As you look to add swimming into your normal workout routine, you should focus on gradually increasing the workload you place on your body. A few things to monitor as you're looking to increase the intensity of your swimming workout is the duration and pace at which you swim. In the same way you would work to build up to a marathon race, you should focus on building your strength and the supporting muscles to swim longer and faster.
Another way to avoid swimming injuries is to always be mindful of your surroundings and other people who might be swimming near you. Depending on the area you're swimming in, there could be obstacles and people that could accidentally bump into you or cause you to injure yourself while swimming. When swimming, make sure that you're aware of what others are doing and where you're located so that you don't accidentally sustain an injury that could've easily been avoided. In addition, try to maximize your visibility by wearing swim goggles so you can see where you're going. Make sure that the area you're swimming in is also wide and safe enough to ensure that you have enough room to swim at your own leisure.
Plenty of swimming injuries occur every year because of improper form and technique. When swimming, you want to avoid putting any types of undue strain on your muscles and their supporting structures for extended periods of time which can happen if you're swimming with the wrong form. To get the most out of your swim, you might want to consult with a swimming instructor who can help you correct techniques that could be contributing to your poor swimming form. A poor swimming technique can also develop when you're trying to accommodate for existing pain, or muscular and structural imbalances. This is why it is essential to focus on alleviating pain and other contributing factors with a physical therapist to spot other areas that could cause you to swim with an improper technique to prevent future injuries. When swimming, you should focus on swimming with a technique and swimming style that you're comfortable with. For example, you don't have to be an Olympic swimmer to get a good workout in. If you're only comfortable doing the freestyle stroke, then focus on getting better at it over time. Don't put your body in an uncomfortable position because you're trying to swim with a new stroke that you're not ready for.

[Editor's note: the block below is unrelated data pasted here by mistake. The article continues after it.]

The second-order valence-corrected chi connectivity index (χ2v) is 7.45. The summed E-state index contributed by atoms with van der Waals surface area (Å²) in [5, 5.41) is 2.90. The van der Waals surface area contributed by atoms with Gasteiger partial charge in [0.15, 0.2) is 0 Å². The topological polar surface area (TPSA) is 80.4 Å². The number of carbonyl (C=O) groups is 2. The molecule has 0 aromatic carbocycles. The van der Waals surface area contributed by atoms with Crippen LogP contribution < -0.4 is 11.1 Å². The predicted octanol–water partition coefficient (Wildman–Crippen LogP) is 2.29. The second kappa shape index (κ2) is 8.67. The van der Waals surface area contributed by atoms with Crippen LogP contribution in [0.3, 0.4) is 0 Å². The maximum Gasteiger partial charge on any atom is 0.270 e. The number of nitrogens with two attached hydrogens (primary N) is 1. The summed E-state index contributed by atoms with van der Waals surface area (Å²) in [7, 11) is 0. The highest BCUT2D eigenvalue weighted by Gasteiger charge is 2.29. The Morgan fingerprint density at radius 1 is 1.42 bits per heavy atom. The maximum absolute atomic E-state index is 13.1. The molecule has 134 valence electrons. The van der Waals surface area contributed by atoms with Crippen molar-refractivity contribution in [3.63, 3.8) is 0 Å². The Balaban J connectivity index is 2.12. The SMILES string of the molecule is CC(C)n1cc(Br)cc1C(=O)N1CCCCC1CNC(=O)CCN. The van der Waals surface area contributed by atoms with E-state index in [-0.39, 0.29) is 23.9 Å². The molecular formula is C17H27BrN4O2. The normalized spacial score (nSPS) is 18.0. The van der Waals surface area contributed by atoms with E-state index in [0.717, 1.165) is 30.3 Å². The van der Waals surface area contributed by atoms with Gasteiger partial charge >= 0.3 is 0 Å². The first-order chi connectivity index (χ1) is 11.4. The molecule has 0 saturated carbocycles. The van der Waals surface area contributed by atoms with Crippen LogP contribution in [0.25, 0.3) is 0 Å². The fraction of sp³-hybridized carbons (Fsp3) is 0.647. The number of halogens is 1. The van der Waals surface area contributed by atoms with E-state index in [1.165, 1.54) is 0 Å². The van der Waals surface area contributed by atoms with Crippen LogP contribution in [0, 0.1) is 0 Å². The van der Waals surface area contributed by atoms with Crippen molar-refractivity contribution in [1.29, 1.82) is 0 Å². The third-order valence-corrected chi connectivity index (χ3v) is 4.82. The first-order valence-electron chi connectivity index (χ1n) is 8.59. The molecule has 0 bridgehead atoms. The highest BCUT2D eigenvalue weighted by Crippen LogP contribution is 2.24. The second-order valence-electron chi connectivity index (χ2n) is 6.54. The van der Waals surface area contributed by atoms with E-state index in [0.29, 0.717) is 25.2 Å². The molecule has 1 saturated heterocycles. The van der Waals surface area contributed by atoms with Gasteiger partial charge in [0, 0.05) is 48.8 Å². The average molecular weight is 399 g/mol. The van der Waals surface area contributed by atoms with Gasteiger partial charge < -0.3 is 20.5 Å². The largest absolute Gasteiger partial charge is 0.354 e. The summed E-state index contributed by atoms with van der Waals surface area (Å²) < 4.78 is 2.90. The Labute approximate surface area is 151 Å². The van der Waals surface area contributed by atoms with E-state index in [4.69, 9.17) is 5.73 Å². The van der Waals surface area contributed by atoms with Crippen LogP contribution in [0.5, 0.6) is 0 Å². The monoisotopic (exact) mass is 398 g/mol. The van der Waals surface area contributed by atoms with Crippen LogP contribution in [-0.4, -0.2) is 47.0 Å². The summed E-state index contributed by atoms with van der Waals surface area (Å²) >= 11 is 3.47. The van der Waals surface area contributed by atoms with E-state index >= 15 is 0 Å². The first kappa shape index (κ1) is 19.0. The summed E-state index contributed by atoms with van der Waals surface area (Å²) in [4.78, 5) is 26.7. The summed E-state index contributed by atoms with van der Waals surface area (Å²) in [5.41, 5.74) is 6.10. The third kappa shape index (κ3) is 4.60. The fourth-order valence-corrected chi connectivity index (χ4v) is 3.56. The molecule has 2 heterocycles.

The next tip to avoid swimming injuries is to avoid overdoing it. Swimming can be a great workout, but as with all types of training, you should also prioritize rest and recovery. Your body will need time to heal and recover after the full-body workout it gets from a swim. As you begin to incorporate swimming into your normal workout routine, you should try to give your body a few days rest after each swim. If you feel like you've sustained an injury, stop swimming and consult with a licensed physical therapist or another qualified healthcare professional. When you push your body too far too fast, you're setting yourself up for a potential injury.
Swimming injuries are just one of many sports-related injuries that can occur if you're not careful. Our licensed PTs can help you recover from a swimming injury, alleviate your pain, and build functional strength that will help you avoid swimming injuries. If you're experiencing pain from a swimming injury or other sports-related injury, schedule an appointment today at a PT clinic near you to connect with a physical therapist who will work with you.